finished his public services," she collected as many of the children at her
house as would attend, and heard them recite verses from the Scriptures,
and taught them the Westminster catechism. Simple in her manner of
teaching, and affable and kind in her disposition, she was able to interest
her pupils—usually about twenty in number—and to win their affections to
herself, to the school, and subsequently, in some instances, to the
Saviour. A few, at least, of the little children that used to sit on rude
benches, low stools, and the tops of meal bags, and listen to her sacred
instructions and earnest admonitions, have doubtless ere this become pupils
with her, in the "school of Christ" above.
Among the many names especially endeared to the friends of missions, there
is another that we cannot forget—that of Sarah L. Smith. Like the Rev.
Samuel Kirkland, she was a native of Norwich, Connecticut.
Her maiden name was Huntington. She was born in 1802; made a profession of
religion in youth; became the wife of the Rev. Eli Smith in July, 1833;
embarked with him for Palestine in the following September, and died at
Boojah, near Smyrna, the last day of September, 1836.
Her work as a foreign missionary was quickly finished. She labored longer
as a home missionary among the Mohegans, who lived in the neighborhood of
Norwich, and there displayed most conspicuously the moral heroism of her
nature. In conjunction with Sarah Breed, she commenced her philanthropic
operations in the year 1827. "The first object that drew them from the
sphere of their own church was the project of opening a Sunday-school for
the poor Indian children of Mohegan. Satisfied that this was a work which
would meet with the Divine approval, they marked out their plans and
pursued them with untiring energy. Boldly they went forth, and, guided by
the rising smoke or sounding axe, followed the Mohegans from field to
field, and from hut to hut, till they had thoroughly informed themselves of
their numbers, condition, and prospects. The opposition they encountered,
the ridicule and opprobrium showered upon them from certain quarters, the
sullenness of the natives, the bluster of the white tenants, the brushwood
and dry branches thrown across their pathway, could not discourage them.
They saw no 'lions in the way,' while mercy, with pleading looks, beckoned
The Mohegans then numbered a little more than one hundred, only one of
whom was a professor of religion. She was ninety-seven years of age. In her
hut the first prayer-meeting and the first Sunday-school gathered by these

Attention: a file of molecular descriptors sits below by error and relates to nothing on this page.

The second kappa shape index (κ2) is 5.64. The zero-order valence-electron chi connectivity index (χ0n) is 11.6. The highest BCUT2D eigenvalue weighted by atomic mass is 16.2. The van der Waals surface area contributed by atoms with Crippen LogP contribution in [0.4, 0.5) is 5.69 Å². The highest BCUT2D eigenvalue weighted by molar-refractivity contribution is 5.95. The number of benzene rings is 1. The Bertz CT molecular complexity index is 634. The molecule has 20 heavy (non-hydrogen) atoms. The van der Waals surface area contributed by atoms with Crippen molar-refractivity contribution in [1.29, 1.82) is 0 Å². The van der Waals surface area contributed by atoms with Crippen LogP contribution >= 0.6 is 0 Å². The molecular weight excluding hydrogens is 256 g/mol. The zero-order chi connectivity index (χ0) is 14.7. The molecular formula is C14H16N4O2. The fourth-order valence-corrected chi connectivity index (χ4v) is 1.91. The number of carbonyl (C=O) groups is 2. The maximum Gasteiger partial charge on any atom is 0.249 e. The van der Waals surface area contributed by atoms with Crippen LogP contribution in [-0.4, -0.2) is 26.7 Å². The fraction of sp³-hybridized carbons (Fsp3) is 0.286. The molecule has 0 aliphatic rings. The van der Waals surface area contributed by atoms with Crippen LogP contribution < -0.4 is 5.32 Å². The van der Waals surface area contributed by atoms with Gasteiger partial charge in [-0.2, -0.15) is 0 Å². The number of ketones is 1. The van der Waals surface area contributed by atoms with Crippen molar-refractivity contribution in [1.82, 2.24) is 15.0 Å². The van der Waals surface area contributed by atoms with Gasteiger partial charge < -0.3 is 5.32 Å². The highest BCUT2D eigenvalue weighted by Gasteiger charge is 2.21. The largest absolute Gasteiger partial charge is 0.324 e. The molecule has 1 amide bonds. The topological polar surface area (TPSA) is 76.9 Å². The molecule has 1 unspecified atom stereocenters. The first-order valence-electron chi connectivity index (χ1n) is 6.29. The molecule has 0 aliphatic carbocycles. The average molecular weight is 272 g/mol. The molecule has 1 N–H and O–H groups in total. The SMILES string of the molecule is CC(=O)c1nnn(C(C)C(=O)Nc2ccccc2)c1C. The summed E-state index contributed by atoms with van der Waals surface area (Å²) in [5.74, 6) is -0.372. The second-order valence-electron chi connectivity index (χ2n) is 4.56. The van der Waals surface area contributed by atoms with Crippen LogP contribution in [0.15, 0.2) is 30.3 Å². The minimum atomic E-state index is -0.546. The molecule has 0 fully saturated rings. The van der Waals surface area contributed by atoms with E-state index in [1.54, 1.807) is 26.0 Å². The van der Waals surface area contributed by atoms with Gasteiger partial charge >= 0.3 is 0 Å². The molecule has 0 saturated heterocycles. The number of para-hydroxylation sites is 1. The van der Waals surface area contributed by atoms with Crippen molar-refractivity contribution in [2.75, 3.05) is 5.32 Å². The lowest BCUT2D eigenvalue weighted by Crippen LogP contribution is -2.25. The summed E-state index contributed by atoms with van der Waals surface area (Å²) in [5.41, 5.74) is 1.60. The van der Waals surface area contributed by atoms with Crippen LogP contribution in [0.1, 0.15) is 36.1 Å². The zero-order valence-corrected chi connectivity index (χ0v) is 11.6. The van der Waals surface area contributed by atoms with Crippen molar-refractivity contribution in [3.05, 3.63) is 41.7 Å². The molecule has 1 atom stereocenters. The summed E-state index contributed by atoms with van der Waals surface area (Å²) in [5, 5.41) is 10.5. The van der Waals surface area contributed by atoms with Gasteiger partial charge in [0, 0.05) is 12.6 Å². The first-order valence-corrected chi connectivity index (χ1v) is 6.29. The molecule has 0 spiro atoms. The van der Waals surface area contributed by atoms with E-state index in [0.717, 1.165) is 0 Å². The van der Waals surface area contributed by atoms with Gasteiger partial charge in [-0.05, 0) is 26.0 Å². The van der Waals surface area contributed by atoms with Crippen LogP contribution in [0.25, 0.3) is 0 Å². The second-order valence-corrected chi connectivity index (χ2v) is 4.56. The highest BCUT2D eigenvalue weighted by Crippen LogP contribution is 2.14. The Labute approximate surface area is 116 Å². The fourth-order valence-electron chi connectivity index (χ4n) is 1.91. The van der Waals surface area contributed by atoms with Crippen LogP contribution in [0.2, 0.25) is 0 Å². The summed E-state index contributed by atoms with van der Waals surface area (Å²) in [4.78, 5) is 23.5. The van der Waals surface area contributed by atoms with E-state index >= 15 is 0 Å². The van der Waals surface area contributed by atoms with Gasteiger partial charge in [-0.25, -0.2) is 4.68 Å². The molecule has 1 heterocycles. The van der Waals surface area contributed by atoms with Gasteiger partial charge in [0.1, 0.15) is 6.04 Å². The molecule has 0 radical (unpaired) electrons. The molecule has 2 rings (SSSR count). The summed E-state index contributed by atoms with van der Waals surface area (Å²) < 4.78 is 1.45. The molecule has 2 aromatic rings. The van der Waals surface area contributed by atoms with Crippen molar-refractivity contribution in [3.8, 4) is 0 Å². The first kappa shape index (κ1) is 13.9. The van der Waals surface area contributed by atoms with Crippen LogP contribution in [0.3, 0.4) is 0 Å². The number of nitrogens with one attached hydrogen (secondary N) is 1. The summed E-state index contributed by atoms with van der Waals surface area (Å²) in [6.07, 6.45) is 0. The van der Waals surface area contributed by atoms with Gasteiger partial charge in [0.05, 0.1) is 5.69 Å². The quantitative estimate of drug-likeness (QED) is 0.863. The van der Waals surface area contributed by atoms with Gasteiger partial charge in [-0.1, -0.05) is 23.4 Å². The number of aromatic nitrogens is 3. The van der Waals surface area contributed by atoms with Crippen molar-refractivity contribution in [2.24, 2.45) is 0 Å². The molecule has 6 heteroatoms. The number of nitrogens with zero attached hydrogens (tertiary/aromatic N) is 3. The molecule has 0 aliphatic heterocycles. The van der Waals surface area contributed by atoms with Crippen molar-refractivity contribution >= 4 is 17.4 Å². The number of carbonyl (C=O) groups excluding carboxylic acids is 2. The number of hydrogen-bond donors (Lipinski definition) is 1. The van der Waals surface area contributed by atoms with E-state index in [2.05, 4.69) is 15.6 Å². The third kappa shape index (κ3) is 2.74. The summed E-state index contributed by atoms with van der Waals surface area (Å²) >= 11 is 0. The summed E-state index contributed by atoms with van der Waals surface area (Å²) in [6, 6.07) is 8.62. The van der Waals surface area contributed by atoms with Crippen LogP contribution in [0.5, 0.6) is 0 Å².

young ladies, was held.
Miss Breed soon removed from that part of the country, and Miss Huntington
continued her labors for awhile alone. She was at that time very active in
securing the formation of a society and the circulation of a subscription,
having for their object the erection of a chapel. She found, ere long, a
faithful co-worker in Miss Elizabeth Raymond. They taught a school in
conjunction, and, aside from their duties as teachers, were, at times,
"advisers, counsellors, law-givers, milliners, mantua-makers, tailoresses,
The school was kept in a house on Fort Hill, leased to a respectable
farmer, in whose family the young teachers boarded by alternate weeks, each
going to the scene of labor every other Sunday morning, and remaining till
the evening of the succeeding Sunday, so that both were present in the
Sunday-school, which was twice as large as the other.
A single incident will serve to show the dauntless resolution which Miss
Huntington carried into her pursuits. Just at the expiration of one of her
terms of service, during the winter, a heavy and tempestuous snow blocked
up the roads with such high drifts that a friend, who had been accustomed
to go for her and convey her home in bad weather, had started for this
purpose in his sleigh, but turned back, discouraged. No path had been
broken, and the undertaking was so hazardous that he conceived no woman
would venture forth at such a time. He therefore called at her father's
house to say that he should delay going for her till the next day. What was
his surprise to be met at the door by the young lady herself, who had
reached home just before, having walked the whole distance on the hard
crust of snow, alone, and some of the way over banks of snow that
entirely obliterated the walls and fences by the roadside.